Done and delivered - 7 gowns for the new Linné Universtiy, plus one special for the rector (or, if you will, the vice chancellor). In the end, his was the only one making it on the actual stage.
The official pictures are no longer available, but there is one on my website.
Here is one:
When I got my first order for academic gowns, in 1999, I thought I could sew. I had never sewn other than "one at a time" - but, sewing several of the same would only make it easier, right?
Until I started to think... making calculations, timing myself and, well, reflect on the process of sewing.
These gowns, just delivered, consist of 14 pieces + collar: 2 fronts, 2 sides, 1 back, 1 yoke, 2 sleeves, 2 sleeve trimmings, 4 facings (inside and outside). The collar cosists of 2 pieces for the stand, 2 pieces for the actual collar and 2 pieces of horsehair interlining. Each gown has some 16-17 meters of machine stitching and about 6 meters of handstitching.
The first thing to consider is the design compared to the cutting. How much material does each gown need? How can the pattern pieces be laid out to minimize waste? Can the design be manipulated some, to maximize the fabric usage? (For instance: if the back is made 3 cm narrower, one side piece AND one facing will fit in the width of the fabric... or is more efficient to cut all facings beside each other and have some waste between the back and the side? Is the fabric reversible, so that the fronts can be cut the same, turning one "inside out" when sewing? If so - will the chalk come out easily, or do I have to reverse the fabric for cutting? If the chalk is difficult to get out - do I actually need to trace the piece, or can I trust my eye when cutting/sewing?)
Nearly always it is most efficient to cut all the "same" pieces at the same time. For seven gowns I needed 14 front pieces, 7 backs (which also gave me 7 sides). The other 7 sides could be cut 4 to a width, plus 3 with material over for 2 (or was it 3?) pieces of facings - and so on. As can be seen here I have a stack of drawers to sort the pieces. I also have a record sheet of what is cut, and what is missing, for each piece and length.
When designing, it also pays to think about how the sewing is to be done - if "this" seam is shifted some, then "that" seam will be easier to put in. In what order should the seams be done, for easiest assembly? When doing "this" seam, stop at "this" exact point, because "that" piece will be easier to attach...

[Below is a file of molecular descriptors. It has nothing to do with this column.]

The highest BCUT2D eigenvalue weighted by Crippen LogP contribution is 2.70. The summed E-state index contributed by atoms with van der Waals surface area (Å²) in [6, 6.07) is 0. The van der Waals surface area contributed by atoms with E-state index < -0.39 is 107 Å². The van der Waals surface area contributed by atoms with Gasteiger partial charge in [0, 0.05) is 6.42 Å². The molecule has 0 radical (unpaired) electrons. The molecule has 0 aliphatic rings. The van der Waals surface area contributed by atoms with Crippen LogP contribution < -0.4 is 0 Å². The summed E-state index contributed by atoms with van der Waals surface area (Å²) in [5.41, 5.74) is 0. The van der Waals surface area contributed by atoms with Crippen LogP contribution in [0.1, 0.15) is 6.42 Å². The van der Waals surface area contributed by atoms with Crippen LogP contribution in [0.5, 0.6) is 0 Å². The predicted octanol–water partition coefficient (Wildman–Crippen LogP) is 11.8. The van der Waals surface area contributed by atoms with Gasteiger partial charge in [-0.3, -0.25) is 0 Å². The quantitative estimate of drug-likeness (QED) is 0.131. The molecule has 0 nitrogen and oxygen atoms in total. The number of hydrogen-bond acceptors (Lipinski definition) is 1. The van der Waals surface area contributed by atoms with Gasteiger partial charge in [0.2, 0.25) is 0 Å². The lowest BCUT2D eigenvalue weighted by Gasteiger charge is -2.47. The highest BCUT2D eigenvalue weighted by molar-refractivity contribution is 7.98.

Pins. Consider the material - how many pins do I need to put in? For the bourrette version of this gown, there is a minimal need for pins: the bourrette is sturdy and matte, it doesn't stretch or slide. Pins at top, bottom and around mid-length are enough. The special, however, is made of a silk crepe that needs pins every 5 cm - or more.
Meet my best sewing friend: Princess Pfaff. She is about as old as I am, and she has "needle feed" - that is, the whole needle thingy moves from front to back when the presser foot lifts and moves from back to front.
Pressing: again consider the construction. When is the best time to press a seam? Sometimes it is more efficient to sew (say) three shorter seams between pressings, sometimes it is better to press each seam immediately as sewn.
When it comes to the hand sewing - hems, inside facings, some special here-and-there corners. All in all this gown requires about 1000 hand stitches (give or take - ). If I took one stitch at a time, sweeping out with the whole arm - . So I don't. I test each material: how many stitches can I make before "sweeping" and tightening the stitches? When hemming the bourrette, I can make 5-7 stiches - take more, and the risk of breaking the thread is greatly increased. Take less, and feel the shoulder wear out (and the seconds adding up). When hemming the crepe, I can take 8-10 stitches.(Why I don't machine hem? Easy - the hem curves some, and it would take a lot longer to press, pin, "fix" and sew... I checked the time, so I know.)
Meet my two best hand sewing friends: the "Baronet" and the third hand. OK, so the Baronet started his life as a mortar, but now he is both pin cushion and a heay weight to help control the hemming. The third hand is better for shorter seams.
By reflecting on methods, trying out ideas and looking at the clock, I have shortened the construction
time of the Malmö gowns with nearly 2 hours PER GOWN... As I have made more than a hundred of them, it means I have "gained" several days just by looking at methods.
Read more about academic dress on the website of the Burgon Society. More about what I have done on the academic dress front can be found here.